230 low-range drink-drivers lose their licences under harsh new laws.
230 low-range drink-drivers lose their licences under harsh new laws.

Hundreds of drivers nabbed under new laws

HUNDREDS of drivers have fallen victim to NSW's tough new drink-driving laws.

Under the new laws, which came into effect on May 20, anyone caught driving over the legal alcohol limit will be suspended for three months and fined $561.

Even first-time, low-range offenders are targeted under the new rules.

The law also applies to people caught drug driving.

Transport for NSW told news.com.au that as of June 12, 230 drivers have had their licences immediately suspended for low-range or first-time drink-driving offences.

More than 200 low-range drink-drivers have lost their licences under the new drink-driving laws.
More than 200 low-range drink-drivers have lost their licences under the new drink-driving laws.

A low-range reading is considered to be a blood-alcohol concentration between .05 and .079.

Previously, low-range drink-drivers didn't lose their licence immediately and were still able to drive up until their court date.

The harsh new penalty reflects the changes being introduced as part of the Road Safety Plan 2021 in a bid to further deter drink-driving and reduce alcohol-related trauma.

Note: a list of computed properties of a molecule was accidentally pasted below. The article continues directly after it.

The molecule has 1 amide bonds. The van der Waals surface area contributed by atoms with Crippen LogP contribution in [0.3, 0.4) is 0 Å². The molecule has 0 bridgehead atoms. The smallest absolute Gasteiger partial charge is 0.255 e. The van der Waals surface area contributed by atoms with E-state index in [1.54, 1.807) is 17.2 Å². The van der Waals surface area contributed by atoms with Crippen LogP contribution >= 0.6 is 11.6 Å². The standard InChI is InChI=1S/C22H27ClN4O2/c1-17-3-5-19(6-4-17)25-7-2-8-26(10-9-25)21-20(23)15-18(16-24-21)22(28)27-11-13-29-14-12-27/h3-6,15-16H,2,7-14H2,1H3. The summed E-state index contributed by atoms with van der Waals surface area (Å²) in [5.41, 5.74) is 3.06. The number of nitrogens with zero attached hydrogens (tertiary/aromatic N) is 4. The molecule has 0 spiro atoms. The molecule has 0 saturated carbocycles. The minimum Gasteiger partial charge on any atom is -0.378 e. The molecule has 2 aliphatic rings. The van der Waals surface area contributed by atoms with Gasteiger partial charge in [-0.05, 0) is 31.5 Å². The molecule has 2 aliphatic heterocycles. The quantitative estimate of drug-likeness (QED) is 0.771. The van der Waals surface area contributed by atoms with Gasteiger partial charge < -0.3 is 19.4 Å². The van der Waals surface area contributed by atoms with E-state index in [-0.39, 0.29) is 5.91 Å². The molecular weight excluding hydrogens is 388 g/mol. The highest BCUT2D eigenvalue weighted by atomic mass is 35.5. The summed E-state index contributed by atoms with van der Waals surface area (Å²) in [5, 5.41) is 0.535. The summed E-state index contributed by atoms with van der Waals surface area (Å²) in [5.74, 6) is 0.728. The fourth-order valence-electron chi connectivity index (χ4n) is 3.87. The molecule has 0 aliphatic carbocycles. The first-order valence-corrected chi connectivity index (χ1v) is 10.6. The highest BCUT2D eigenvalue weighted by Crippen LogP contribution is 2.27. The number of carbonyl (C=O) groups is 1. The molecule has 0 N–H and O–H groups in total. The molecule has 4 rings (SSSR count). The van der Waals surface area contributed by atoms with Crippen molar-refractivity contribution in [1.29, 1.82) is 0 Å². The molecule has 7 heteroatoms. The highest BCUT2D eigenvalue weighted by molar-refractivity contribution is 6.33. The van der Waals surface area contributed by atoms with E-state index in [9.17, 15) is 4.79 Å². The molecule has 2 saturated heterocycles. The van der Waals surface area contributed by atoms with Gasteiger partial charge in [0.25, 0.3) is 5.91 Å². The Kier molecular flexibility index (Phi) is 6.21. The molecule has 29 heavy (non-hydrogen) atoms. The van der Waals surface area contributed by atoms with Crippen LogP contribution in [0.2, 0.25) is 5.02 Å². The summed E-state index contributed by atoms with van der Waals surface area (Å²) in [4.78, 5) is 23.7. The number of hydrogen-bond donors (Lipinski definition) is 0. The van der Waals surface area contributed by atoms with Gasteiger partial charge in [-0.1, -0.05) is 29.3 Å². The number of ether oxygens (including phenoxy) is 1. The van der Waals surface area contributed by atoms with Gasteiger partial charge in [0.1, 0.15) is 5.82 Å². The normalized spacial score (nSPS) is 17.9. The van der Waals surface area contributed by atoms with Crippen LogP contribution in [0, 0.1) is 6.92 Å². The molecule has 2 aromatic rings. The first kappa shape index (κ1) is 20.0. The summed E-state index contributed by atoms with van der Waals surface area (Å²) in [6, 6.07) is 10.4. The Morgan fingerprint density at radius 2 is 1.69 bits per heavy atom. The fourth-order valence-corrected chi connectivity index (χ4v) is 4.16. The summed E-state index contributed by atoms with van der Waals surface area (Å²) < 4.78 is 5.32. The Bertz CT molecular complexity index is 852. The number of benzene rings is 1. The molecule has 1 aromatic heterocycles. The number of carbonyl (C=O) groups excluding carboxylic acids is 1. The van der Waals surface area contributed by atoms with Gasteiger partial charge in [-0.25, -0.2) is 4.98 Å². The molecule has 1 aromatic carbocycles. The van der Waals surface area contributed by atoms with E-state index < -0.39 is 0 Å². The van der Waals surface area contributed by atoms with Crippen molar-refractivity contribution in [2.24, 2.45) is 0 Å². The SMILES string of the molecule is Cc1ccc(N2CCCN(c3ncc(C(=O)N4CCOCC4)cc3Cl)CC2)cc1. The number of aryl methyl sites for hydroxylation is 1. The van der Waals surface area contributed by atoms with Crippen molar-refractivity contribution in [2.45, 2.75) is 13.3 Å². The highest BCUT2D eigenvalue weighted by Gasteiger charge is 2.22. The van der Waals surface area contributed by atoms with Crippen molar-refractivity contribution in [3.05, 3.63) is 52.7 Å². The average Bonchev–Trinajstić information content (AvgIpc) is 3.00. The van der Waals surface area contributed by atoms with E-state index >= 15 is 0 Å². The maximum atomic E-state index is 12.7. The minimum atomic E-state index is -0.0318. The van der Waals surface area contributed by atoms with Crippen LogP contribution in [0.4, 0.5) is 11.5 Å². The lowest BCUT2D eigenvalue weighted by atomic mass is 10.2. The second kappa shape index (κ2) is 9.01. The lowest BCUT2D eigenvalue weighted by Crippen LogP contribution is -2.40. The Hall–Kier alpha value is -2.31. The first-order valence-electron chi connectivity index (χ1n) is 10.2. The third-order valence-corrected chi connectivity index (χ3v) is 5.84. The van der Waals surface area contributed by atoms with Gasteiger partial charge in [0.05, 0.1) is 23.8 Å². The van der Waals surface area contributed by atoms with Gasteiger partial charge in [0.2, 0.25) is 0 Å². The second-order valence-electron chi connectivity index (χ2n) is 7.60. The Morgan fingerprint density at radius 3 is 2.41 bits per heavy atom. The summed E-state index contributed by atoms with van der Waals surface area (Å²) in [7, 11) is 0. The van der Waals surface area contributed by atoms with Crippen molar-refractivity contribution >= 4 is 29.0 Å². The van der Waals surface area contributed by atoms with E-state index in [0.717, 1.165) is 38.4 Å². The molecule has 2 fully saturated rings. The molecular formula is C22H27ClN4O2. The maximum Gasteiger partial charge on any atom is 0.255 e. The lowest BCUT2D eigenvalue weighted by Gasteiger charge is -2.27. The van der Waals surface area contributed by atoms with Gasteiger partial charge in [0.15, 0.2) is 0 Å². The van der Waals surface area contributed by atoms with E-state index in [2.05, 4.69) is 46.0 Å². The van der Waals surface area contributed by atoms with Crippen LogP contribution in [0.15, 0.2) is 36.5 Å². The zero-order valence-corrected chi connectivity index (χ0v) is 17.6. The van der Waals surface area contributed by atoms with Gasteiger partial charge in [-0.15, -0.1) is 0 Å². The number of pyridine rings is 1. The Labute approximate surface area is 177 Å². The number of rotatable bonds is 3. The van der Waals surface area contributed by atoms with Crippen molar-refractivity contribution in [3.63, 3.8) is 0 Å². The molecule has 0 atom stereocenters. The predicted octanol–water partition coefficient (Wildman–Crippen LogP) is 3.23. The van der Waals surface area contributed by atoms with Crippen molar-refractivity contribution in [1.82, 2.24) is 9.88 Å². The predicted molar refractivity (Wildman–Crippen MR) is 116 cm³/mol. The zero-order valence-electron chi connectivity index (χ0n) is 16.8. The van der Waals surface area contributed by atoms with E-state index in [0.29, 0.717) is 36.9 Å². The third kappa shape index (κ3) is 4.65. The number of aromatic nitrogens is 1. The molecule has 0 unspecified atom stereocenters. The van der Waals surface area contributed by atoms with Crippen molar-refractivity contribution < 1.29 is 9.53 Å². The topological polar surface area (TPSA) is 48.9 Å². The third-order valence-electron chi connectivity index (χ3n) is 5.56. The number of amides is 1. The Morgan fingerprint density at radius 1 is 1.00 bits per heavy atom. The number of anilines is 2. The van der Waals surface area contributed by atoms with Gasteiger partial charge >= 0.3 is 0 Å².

Alcohol-related crashes claimed the lives of at least 68 people on NSW roads last year and accounting for nearly one in five road deaths, including 55 lives lost on country roads.

The Road Safety Plan aims to reduce road fatalities by at least 30 per cent by 2021.

The new laws have been in place since May 20.
The new laws have been in place since May 20.

"Drivers who have an illegal level of alcohol in their blood or have used illegal drugs have no place on the road," Transport and Roads Minister Andrew Constance said.

Assistant Police Commissioner Michael Corboy said the reform would protect road users by ensuring swift and certain penalties.

He's warned drivers - after almost four decades with the same alcohol limits in place - there were "no more excuses" for intoxicated drivers.

"Alcohol is one of the major factors in crashes that kill or injure people on NSW roads," Mr Corboy said.

"The 0.05 blood alcohol limit has been in place for almost 38 years. There are no more excuses."


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